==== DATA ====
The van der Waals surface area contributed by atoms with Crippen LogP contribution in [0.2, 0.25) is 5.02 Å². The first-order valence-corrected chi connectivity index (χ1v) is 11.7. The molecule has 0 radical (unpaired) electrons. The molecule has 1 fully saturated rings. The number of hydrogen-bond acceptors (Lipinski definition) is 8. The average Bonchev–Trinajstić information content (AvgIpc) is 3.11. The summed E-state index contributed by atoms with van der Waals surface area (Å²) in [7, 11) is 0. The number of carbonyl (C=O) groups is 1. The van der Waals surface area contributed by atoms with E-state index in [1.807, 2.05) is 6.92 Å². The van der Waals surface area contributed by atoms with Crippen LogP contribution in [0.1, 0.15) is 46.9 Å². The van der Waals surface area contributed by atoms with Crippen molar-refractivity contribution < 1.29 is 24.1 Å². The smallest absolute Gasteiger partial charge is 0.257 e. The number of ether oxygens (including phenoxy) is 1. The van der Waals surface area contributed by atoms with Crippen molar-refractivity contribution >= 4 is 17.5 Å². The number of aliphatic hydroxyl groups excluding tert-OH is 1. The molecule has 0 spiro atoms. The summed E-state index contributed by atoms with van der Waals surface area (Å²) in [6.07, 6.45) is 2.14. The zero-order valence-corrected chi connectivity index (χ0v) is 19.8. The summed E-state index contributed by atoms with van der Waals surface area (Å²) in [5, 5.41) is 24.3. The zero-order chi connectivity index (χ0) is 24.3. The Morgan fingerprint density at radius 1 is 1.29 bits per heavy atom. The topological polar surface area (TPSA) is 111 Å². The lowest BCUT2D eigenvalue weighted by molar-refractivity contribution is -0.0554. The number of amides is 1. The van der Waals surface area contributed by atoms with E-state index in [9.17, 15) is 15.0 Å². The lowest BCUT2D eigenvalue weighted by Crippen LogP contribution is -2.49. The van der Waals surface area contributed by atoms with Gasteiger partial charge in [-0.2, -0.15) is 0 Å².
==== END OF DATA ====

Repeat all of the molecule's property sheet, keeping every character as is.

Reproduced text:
The van der Waals surface area contributed by atoms with Crippen LogP contribution in [0.2, 0.25) is 5.02 Å². The first-order valence-corrected chi connectivity index (χ1v) is 11.7. The molecule has 0 radical (unpaired) electrons. The molecule has 1 fully saturated rings. The number of hydrogen-bond acceptors (Lipinski definition) is 8. The average Bonchev–Trinajstić information content (AvgIpc) is 3.11. The summed E-state index contributed by atoms with van der Waals surface area (Å²) in [7, 11) is 0. The number of carbonyl (C=O) groups is 1. The van der Waals surface area contributed by atoms with E-state index in [1.807, 2.05) is 6.92 Å². The van der Waals surface area contributed by atoms with Crippen LogP contribution in [0.1, 0.15) is 46.9 Å². The van der Waals surface area contributed by atoms with Crippen molar-refractivity contribution < 1.29 is 24.1 Å². The smallest absolute Gasteiger partial charge is 0.257 e. The number of ether oxygens (including phenoxy) is 1. The van der Waals surface area contributed by atoms with Crippen molar-refractivity contribution >= 4 is 17.5 Å². The number of aliphatic hydroxyl groups excluding tert-OH is 1. The molecule has 0 spiro atoms. The summed E-state index contributed by atoms with van der Waals surface area (Å²) in [6.07, 6.45) is 2.14. The zero-order valence-corrected chi connectivity index (χ0v) is 19.8. The summed E-state index contributed by atoms with van der Waals surface area (Å²) in [5, 5.41) is 24.3. The zero-order chi connectivity index (χ0) is 24.3. The Morgan fingerprint density at radius 1 is 1.29 bits per heavy atom. The topological polar surface area (TPSA) is 111 Å². The lowest BCUT2D eigenvalue weighted by molar-refractivity contribution is -0.0554. The number of amides is 1. The van der Waals surface area contributed by atoms with E-state index in [9.17, 15) is 15.0 Å². The lowest BCUT2D eigenvalue weighted by Crippen LogP contribution is -2.49. The van der Waals surface area contributed by atoms with Gasteiger partial charge in [-0.2, -0.15) is 0 Å².